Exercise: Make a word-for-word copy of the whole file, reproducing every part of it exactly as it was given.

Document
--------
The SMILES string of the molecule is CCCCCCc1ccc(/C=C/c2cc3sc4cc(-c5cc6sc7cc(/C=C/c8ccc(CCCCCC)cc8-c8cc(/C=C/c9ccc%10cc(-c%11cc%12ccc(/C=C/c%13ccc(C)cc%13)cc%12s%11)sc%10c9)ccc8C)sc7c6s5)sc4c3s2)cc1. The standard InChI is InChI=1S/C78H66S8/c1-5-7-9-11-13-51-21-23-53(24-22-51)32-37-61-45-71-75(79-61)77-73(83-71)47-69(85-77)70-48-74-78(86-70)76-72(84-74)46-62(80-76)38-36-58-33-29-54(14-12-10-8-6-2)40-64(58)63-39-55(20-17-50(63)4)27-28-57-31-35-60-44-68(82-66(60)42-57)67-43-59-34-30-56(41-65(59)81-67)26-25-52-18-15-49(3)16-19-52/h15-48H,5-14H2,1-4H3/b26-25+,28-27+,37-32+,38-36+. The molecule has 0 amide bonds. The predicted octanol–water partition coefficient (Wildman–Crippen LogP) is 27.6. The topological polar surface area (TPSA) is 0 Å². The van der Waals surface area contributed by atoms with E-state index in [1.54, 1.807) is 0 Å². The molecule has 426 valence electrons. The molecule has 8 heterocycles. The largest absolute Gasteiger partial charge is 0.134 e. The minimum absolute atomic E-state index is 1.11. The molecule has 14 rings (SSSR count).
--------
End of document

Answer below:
The SMILES string of the molecule is CCCCCCc1ccc(/C=C/c2cc3sc4cc(-c5cc6sc7cc(/C=C/c8ccc(CCCCCC)cc8-c8cc(/C=C/c9ccc%10cc(-c%11cc%12ccc(/C=C/c%13ccc(C)cc%13)cc%12s%11)sc%10c9)ccc8C)sc7c6s5)sc4c3s2)cc1. The standard InChI is InChI=1S/C78H66S8/c1-5-7-9-11-13-51-21-23-53(24-22-51)32-37-61-45-71-75(79-61)77-73(83-71)47-69(85-77)70-48-74-78(86-70)76-72(84-74)46-62(80-76)38-36-58-33-29-54(14-12-10-8-6-2)40-64(58)63-39-55(20-17-50(63)4)27-28-57-31-35-60-44-68(82-66(60)42-57)67-43-59-34-30-56(41-65(59)81-67)26-25-52-18-15-49(3)16-19-52/h15-48H,5-14H2,1-4H3/b26-25+,28-27+,37-32+,38-36+. The molecule has 0 amide bonds. The predicted octanol–water partition coefficient (Wildman–Crippen LogP) is 27.6. The topological polar surface area (TPSA) is 0 Å². The van der Waals surface area contributed by atoms with E-state index in [1.54, 1.807) is 0 Å². The molecule has 426 valence electrons. The molecule has 8 heterocycles. The largest absolute Gasteiger partial charge is 0.134 e. The minimum absolute atomic E-state index is 1.11. The molecule has 14 rings (SSSR count).